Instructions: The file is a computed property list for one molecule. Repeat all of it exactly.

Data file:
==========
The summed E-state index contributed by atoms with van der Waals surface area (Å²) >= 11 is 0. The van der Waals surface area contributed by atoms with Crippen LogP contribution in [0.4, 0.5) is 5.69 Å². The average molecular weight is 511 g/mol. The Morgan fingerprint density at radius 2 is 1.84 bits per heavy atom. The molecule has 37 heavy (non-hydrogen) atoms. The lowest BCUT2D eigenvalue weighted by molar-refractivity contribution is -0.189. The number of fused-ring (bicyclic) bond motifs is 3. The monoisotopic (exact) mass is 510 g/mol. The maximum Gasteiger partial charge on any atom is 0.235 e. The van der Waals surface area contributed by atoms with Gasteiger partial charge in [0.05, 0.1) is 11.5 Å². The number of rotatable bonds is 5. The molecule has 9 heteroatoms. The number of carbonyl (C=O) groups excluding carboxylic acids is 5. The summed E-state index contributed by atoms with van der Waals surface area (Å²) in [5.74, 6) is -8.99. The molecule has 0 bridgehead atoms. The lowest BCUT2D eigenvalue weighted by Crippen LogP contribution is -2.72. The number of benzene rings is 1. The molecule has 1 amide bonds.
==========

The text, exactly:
The summed E-state index contributed by atoms with van der Waals surface area (Å²) >= 11 is 0. The van der Waals surface area contributed by atoms with Crippen LogP contribution in [0.4, 0.5) is 5.69 Å². The average molecular weight is 511 g/mol. The Morgan fingerprint density at radius 2 is 1.84 bits per heavy atom. The molecule has 37 heavy (non-hydrogen) atoms. The lowest BCUT2D eigenvalue weighted by molar-refractivity contribution is -0.189. The number of fused-ring (bicyclic) bond motifs is 3. The monoisotopic (exact) mass is 510 g/mol. The maximum Gasteiger partial charge on any atom is 0.235 e. The van der Waals surface area contributed by atoms with Gasteiger partial charge in [0.05, 0.1) is 11.5 Å². The number of rotatable bonds is 5. The molecule has 9 heteroatoms. The number of carbonyl (C=O) groups excluding carboxylic acids is 5. The summed E-state index contributed by atoms with van der Waals surface area (Å²) in [5.74, 6) is -8.99. The molecule has 0 bridgehead atoms. The lowest BCUT2D eigenvalue weighted by Crippen LogP contribution is -2.72. The number of benzene rings is 1. The molecule has 1 amide bonds.